Last night I was making the simplest possible dinner, but of course daughter is eating off an entirely different menu--no salad for her--so I put on a pot of carrots to boil.
"No, Dad!" she screamed in horror.
"What's wrong?" I inquired.
"You know I don't like carrots!" she stormed.
"Since when do you not like carrots?"
"I mean, I don't like carrots cooked," she said in her most didactic tone. "I only like them raw. How many times do I have to tell you?"
She's awfully bossy for an 8-year-old, that daughter of ours. I just threw up my hands. So Mom stepped in, quickly drained off the carrots and we sat down to our dinner: potatoes smothered in coq au vin sauce, for us, potatoes not smothered in coq au vin sauce--and raw carrots--for daughter.
Truth is, I had originally thought of grating those carrots raw and turning them into a carrot salad. A mental picture of the salad--a little mayo, some raisins, a little curry powder--had flashed across the back of my brain pan for a nano-second. And that, for some reason, was enough to send me on a carrot jag from which I still have not fully recovered.
We plant a lot of carrots. In my usual fashion, I had to have one of every kind and my first efforts consisted of mixing all the carrot seeds together and sealing them in a paper envelope. A snipped off one corner of the envelope and whenever I needed to plant more carrots, I would simply remove the envelope from its place in the crisper drawer, pour some of the seed mix out of the snipped-off corner and scatter the seeds in the garden bed.
As you might imagine, I had some pretty ungainly growths of carrots. There were fat carrots, skinny carrots, thumb-sized mini-carrots, orange carrots, yellow carrots, red carrots. You could spot the yellow carrots from a distance: They sent up incredibly thick, robust foliage and seemed to grow twice as fast--and big--as the other varieties.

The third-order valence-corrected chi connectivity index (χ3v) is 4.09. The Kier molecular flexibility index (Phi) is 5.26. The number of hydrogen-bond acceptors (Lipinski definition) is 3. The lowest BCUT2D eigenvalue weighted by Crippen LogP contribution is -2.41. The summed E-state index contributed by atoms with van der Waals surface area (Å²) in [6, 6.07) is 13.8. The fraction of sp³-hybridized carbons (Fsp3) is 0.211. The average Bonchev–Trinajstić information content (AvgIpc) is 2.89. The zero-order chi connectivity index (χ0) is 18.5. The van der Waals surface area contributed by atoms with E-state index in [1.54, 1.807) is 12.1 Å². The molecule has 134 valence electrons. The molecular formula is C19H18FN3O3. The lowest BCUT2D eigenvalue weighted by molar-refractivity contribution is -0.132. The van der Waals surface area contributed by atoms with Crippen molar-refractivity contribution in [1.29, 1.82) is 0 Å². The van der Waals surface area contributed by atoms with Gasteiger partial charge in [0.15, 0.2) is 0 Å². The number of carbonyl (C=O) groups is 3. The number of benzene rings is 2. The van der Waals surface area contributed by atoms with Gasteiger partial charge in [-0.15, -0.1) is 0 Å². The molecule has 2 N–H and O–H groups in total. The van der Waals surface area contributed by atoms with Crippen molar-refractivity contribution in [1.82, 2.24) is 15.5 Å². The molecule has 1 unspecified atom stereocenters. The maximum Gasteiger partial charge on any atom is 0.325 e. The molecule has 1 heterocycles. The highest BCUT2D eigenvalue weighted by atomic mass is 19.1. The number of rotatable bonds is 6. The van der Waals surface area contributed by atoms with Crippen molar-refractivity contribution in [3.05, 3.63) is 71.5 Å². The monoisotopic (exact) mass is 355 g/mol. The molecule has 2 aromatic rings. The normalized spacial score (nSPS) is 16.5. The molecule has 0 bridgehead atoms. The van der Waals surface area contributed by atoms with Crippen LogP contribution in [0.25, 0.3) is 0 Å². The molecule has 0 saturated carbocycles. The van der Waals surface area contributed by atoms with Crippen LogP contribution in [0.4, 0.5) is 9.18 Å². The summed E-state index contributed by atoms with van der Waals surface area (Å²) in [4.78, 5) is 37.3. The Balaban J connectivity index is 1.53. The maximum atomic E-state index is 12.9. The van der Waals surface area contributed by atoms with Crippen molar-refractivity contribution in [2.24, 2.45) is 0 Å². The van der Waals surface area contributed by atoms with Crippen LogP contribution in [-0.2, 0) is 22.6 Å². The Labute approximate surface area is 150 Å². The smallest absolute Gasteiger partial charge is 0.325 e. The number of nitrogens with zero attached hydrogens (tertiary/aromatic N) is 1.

But it turns out no matter what color or which size, carrots all taste pretty much the same. I am starting to think variety is not as important as the seed catalogues would have you believe. Maybe focusing on making really good soil for the carrots, planting them on a regular schedule and harvesting them before they get woody and tough would be a better use of my time.
We don't give carrots much thought, yet they are so important to so much of what we cook. Onions are ubiquitous (can you imagine cooking without onions?) Carrots come in close behind. Two days ago I made a split pea soup. The soup would not have been complete--would have been terribly lacking--without onions and carrots. It cooked for a long time, that soup, and I could not help admiring the way the carrots held their shape--cut into little dice--to the very end of the cooking process. I scopped one up with a spoon and even after four hours on the stove it still had the sweet, fresh taste of carrot, as if I'd just pulled it out of the garden.
Yesterday I made a pasta sauce with ground pork. After the pork browned, diced onion and carrot went into the pot. You don't always see carrot in pasta sauce. But I wanted this one to have it. Maybe I've just had carrots on the brain. But somehow a sauce with friendly bits of carrots in it puts a smile on my face, as if the garden were speaking to me through my pasta.
Yes, we take carrots too much for granted. We toss them into the mix of our roasted root vegetables with hardly a second thought. We dice them up for our mire poix as if they were just another aromatic. We unconsciously slice them on an angle for a stand-alone side dish or as a vegetable buddy for our beef stew, knowing but not consciously acknowledging how handsome they are sliced just so, and how pathetic they would look cut into silly little rounds.
But now that it is January, the worst that could happen has come to pass: There are no more carrots in the garden. I actually had to buy some in the store. In fact, I had harvested all of our carrots before winter set in, cooked them and froze them in individual bundles. We have bags of sliced carrots the daughter will not eat.
I see carrots in my future. But you know what? I'm not complaining.